For years now, the published unemployment rates in a America have been misleading in a variety of ways, and one of the most significant respects in which that is true has to do with the plague of underemployment that has gripped the nation for far too long. Underemployment is sort of a catch-all term that describes different groups of people who would prefer to be working more or better than they are presently, including college graduates working at jobs that don’t require degrees, as well as part-time workers who are not able to find full-time employment. The growing class of the underemployed may serve as some good news to shifty policy wonks who want to point to a decline in unemployment as a sign that the economy is improving, but the truth is that the growth of underemployment is absolute confirmation that the economy remains miserable, and that there seems to be no relief in sight.
As for the reasons why there is such an enormous underemployment problem, presently, they principally revolve around the fact that as the government inserts itself more and more into private business, as well as makes decisions that are against the best interests of American capitalism (punitive corporate tax rates, for example), firms find themselves in possession of fewer resources with which to expand and offer meaningful jobs. Additionally, companies are finding, in this age of ever-evolving technology, that they can do more with less. For business, this has become both a money-saver as well as a convenience, but it also plays a role in the matter of the aforementioned government influence, as well – consider this in terms of the Affordable Care Act, or “Obamacare;” if a business has fewer than 50 full-time employees, it is not bound to offer health insurance, and its workers have to purchase coverage on their own from either state exchanges of private insurers. Similarly, workers who put in more than 30 hours per week at their jobs, or 130 hours per month, must have the ability to obtain employer-sponsored coverage at their jobs, assuming the employer meets the previously-noted threshold of being other than a small business (50 or more employees), per the established government standard. It’s the latter stipulation that many businesses are exploiting, because even if they are large enough to meet the 50-person standard regardless, they might (and many do) seek to limit their costs by keeping their total full-time employee number as low as possible, and one way to do that and continue to see meaningful productivity is to offer higher numbers of part-time jobs.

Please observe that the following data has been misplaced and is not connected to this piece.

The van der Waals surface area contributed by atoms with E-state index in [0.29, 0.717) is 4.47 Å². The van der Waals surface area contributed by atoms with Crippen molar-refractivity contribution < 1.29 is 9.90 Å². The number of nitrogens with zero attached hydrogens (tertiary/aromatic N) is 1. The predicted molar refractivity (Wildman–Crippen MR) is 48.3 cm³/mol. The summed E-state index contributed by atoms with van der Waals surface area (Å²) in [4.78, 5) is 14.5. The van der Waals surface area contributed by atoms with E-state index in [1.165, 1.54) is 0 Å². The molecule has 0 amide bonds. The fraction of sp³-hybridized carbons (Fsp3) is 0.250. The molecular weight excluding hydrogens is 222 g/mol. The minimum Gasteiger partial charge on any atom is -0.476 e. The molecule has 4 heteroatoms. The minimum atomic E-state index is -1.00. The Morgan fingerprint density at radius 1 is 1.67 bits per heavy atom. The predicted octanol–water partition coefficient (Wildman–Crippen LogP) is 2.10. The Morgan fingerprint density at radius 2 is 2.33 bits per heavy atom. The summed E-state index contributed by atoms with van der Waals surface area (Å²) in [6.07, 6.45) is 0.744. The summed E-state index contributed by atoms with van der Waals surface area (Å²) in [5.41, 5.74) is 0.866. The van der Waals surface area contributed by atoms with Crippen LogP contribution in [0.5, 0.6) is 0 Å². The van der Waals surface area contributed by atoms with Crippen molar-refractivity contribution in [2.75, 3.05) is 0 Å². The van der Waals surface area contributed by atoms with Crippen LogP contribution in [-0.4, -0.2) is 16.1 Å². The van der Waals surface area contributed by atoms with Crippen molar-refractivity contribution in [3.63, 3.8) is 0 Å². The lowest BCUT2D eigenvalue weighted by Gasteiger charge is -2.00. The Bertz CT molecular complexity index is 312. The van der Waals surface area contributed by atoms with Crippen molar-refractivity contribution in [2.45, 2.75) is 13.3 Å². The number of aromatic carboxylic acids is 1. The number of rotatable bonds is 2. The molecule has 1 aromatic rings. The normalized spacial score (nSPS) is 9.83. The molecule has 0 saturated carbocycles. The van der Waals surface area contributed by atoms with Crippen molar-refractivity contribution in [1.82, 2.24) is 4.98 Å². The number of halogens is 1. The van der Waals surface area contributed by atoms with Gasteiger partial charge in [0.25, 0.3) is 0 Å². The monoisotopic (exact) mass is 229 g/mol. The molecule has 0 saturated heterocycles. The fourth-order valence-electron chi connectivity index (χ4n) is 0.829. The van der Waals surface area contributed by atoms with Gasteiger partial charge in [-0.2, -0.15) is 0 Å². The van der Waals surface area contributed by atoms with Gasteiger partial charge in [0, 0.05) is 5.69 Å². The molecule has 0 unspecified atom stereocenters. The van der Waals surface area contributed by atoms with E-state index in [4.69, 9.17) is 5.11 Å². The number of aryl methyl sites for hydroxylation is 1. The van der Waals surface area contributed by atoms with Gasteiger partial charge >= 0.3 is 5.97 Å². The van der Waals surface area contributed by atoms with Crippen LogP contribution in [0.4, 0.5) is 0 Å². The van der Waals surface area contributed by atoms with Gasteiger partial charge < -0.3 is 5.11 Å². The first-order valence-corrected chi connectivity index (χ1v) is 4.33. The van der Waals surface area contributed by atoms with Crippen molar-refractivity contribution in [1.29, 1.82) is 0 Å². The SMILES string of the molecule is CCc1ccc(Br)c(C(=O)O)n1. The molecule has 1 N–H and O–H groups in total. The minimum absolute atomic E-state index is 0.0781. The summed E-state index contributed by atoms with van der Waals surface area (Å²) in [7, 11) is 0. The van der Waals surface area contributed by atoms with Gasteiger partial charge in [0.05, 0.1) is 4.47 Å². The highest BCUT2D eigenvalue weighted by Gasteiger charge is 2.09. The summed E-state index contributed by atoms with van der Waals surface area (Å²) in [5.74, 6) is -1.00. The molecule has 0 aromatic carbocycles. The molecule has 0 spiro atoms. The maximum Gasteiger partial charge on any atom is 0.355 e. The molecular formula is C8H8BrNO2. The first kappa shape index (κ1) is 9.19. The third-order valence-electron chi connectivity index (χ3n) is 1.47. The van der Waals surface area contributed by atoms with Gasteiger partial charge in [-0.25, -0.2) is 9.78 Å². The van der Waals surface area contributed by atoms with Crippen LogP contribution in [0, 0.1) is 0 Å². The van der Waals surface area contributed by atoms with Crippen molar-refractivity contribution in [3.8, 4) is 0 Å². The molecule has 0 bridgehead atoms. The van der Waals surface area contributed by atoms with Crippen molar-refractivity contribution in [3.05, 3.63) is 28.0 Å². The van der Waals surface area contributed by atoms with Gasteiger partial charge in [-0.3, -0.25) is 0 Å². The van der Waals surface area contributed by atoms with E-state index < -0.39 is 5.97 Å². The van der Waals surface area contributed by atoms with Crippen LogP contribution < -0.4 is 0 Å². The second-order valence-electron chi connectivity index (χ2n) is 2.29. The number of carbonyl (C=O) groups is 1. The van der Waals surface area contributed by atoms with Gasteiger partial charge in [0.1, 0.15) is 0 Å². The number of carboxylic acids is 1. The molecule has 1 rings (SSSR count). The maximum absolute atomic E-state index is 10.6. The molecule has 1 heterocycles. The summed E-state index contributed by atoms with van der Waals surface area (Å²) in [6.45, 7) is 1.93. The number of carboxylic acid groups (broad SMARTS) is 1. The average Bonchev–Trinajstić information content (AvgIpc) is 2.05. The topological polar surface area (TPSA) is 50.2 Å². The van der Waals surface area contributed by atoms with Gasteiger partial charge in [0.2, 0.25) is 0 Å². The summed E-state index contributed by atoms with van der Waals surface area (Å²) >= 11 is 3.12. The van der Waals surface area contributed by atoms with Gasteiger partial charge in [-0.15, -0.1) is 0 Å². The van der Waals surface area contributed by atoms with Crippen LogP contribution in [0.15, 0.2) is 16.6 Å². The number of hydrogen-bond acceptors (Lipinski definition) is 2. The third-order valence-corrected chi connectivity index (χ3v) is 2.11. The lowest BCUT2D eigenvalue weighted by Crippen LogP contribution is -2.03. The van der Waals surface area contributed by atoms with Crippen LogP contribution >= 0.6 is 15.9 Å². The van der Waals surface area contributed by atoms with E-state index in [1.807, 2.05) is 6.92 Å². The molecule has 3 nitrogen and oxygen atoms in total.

What’s particularly troubling at this point in time is how the number of people working in part time jobs hasn’t abated in many states since the onset of the “Great Recession,” and, further, how that number has actually continued to grow, in other states; for example, according to Labor Department statistics, involuntary part-time workers are actually on the rise in both Florida and Texas, six full years after the economic collapse. This data tends to feed the talk that there is a “new normal” in the American economy, one characterized chiefly by higher chronic unemployment, and, collaterally, higher underemployment, and that the nation’s socio-economic infrastructure will be adjusting accordingly.
This said, what does “adjusting” mean? Honestly, it means a stronger shift toward a collectivist government and economy. As government policies toward businesses and more prosperous individuals end up forcing more citizens into marginalization, wealth redistributionist efforts will become more pronounced as greater numbers of people come to need food stamps and other forms of assistance just to get by even minimally. Things may somewhat function this way for a while, during the early stages of the shift, as there remains enough well-to-do to tax into oblivion, but, as the late Margaret Thatcher once reportedly said, “The problem with socialism is that you eventually run out of other people’s money.” Once that happens, and it will, make no mistake about it – those lucky enough to have even part-time jobs may well be the nation’s new elite at that time.
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